Produced by

By Marianne Calnan

3rd year BU student, BA (Hons) English

University can be an intimidating, daunting step to take in a young person’s life to say the least. Once you’ve narrowed down your university choice, accommodation selection and packed your bags, there’s nothing left to do but travel to your home for the next three or four years and grab the experience with both hands.

The best advice I can provide for any new student is to get involved- with everything! No matter whether you’re mildly interested in a club or society or positively nuts about it, each new place you go and new activity you embrace gives you a chance to meet new people and grow, independently as a person.

Moving away from home, getting used to lectures, the uni itself and a new town can be overwhelming- it certainly was for me. But funnily enough, I was so busy during the fresher’s period that I barely gave a second thought to the academic side of my new life. There were so many events in the evenings and during the day that the first few weeks were so hectic, I barely had time to unpack!

Club events included club nights and promotions at the SU club The Old Fire Station; everything from a School Disco theme, to a Pirate theme and a beach party completed with an ice cream van parked in the club’s car park. Although these events were enjoyable, they were not always ideal to really get to know people and start to make friends.  However, events during the hours with sunlight provide an opportunity to learn something new and get to know people properly.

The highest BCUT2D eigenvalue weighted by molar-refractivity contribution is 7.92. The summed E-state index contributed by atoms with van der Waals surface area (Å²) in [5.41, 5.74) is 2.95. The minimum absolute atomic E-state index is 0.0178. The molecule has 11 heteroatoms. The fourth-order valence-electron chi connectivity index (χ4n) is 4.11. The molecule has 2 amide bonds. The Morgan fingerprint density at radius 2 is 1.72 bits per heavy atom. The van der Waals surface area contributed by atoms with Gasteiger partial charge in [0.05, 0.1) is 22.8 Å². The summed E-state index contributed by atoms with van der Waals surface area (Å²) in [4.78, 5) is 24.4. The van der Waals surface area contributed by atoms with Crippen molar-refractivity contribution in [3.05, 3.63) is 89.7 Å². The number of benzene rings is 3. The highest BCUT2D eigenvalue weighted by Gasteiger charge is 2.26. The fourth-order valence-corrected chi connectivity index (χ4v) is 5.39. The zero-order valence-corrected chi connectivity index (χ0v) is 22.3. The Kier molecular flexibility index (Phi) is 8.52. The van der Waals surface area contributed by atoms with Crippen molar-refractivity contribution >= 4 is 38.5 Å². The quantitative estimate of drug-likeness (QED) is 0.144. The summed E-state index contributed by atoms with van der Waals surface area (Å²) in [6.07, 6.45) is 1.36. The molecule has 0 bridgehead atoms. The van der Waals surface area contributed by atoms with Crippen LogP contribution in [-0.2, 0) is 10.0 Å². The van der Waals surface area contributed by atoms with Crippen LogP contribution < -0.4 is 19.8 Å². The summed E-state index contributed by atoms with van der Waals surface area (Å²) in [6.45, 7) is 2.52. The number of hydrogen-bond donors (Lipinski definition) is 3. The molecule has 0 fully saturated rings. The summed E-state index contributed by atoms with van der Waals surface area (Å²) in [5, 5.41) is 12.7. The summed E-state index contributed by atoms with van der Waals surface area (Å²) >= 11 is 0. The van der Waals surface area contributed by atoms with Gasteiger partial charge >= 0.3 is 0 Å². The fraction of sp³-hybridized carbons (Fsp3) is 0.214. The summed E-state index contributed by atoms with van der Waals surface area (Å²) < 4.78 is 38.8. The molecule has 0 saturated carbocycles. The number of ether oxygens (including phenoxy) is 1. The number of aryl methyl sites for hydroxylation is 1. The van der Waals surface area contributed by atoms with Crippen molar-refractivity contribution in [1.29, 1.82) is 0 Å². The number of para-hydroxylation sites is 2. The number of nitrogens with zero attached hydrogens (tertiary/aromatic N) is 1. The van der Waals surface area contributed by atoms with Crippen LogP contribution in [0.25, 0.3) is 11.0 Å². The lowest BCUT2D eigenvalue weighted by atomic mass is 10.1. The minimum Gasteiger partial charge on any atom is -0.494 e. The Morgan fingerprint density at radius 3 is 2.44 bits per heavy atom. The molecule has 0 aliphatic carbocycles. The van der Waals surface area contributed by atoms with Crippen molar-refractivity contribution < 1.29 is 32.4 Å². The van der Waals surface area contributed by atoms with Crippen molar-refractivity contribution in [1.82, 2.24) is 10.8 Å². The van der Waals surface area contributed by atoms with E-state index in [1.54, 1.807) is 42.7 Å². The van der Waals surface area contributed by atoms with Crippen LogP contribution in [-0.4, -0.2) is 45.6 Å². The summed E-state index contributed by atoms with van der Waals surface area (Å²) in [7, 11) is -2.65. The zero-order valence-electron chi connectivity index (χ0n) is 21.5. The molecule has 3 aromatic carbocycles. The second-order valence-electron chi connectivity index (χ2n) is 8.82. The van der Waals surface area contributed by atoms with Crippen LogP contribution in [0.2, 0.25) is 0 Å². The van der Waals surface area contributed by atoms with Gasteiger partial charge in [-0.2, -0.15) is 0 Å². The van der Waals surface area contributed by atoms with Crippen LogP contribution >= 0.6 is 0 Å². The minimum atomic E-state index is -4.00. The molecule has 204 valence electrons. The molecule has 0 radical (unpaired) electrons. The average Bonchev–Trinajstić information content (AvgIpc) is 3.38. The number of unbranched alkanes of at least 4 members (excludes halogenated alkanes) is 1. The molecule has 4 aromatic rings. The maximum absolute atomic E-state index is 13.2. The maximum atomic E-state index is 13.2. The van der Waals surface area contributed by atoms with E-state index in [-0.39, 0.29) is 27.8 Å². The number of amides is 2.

One experience that still stands out for me was joining the dance society, because by collaborating cerographical ideas and rehearsing, members were able to relax around one another and become acquainted. Competitions and performances also added some acceleration into the experience. On fresher’s week itself, there were also tours around the local area lead by volunteers in their second, third and fourth years of study, cooking tutorials and health and safety style lectures.

Over my time at university, the main thing I have picked up, as a person, is to be more selective about the friends and acquaintances I make. I’m sure you can imagine how overly eager and enthused everyone is to meet you during fresher’s week, but as time goes on, you get to know people better and better, and may discover you simply do not gel as people.

Although I am luckily enough to have an incredible set of friends based back home in London, which I have retained for my time in Bournemouth, and hope to for years to come, the friends I did make at uni made my experience unique and maturing. Housemates who were more capable at cooking than myself passed some of their skills and expertise onto me, and those who were better at managing money took charge of the bills.

However, although my three years in Bournemouth have (hopefully) delivered me a BA in English, I have also really matured and grown as a person. I can now manage my own finances better than ever before I know how to budget and, more importantly how to restrain myself when shopping! I am also safe in the knowledge that I can take care of myself overall- from cooking, to cleaning to managing my time.

University is the best and sometimes most difficult time in a young person’s life. Because you’re not just getting to know hundreds of new people and a new hometown, but you’re also getting to know yourself as you develop and progress as an academic and a personality.

Good luck and have fun!

Leave a reply

Your details
  • (Your email address will not be published in your comment)